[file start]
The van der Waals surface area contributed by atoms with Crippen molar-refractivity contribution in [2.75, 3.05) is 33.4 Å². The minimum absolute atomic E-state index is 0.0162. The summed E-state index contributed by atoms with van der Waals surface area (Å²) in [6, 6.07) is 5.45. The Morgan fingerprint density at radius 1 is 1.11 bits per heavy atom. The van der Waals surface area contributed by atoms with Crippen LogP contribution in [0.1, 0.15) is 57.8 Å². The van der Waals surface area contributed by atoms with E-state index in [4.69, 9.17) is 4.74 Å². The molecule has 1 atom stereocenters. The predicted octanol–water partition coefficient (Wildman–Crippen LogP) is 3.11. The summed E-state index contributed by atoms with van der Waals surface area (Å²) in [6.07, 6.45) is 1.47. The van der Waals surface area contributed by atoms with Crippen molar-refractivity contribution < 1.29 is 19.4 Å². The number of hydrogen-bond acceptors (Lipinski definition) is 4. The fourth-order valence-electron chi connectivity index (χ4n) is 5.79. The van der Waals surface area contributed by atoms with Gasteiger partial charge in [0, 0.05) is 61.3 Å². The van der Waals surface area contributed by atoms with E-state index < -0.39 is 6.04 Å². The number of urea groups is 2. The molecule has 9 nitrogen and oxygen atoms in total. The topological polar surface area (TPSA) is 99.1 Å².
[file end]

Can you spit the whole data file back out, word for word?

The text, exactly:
The van der Waals surface area contributed by atoms with Crippen molar-refractivity contribution in [2.75, 3.05) is 33.4 Å². The minimum absolute atomic E-state index is 0.0162. The summed E-state index contributed by atoms with van der Waals surface area (Å²) in [6, 6.07) is 5.45. The Morgan fingerprint density at radius 1 is 1.11 bits per heavy atom. The van der Waals surface area contributed by atoms with Crippen LogP contribution in [0.1, 0.15) is 57.8 Å². The van der Waals surface area contributed by atoms with E-state index in [4.69, 9.17) is 4.74 Å². The molecule has 1 atom stereocenters. The predicted octanol–water partition coefficient (Wildman–Crippen LogP) is 3.11. The summed E-state index contributed by atoms with van der Waals surface area (Å²) in [6.07, 6.45) is 1.47. The van der Waals surface area contributed by atoms with Crippen molar-refractivity contribution < 1.29 is 19.4 Å². The number of hydrogen-bond acceptors (Lipinski definition) is 4. The fourth-order valence-electron chi connectivity index (χ4n) is 5.79. The van der Waals surface area contributed by atoms with Gasteiger partial charge in [0, 0.05) is 61.3 Å². The van der Waals surface area contributed by atoms with E-state index < -0.39 is 6.04 Å². The number of urea groups is 2. The molecule has 9 nitrogen and oxygen atoms in total. The topological polar surface area (TPSA) is 99.1 Å².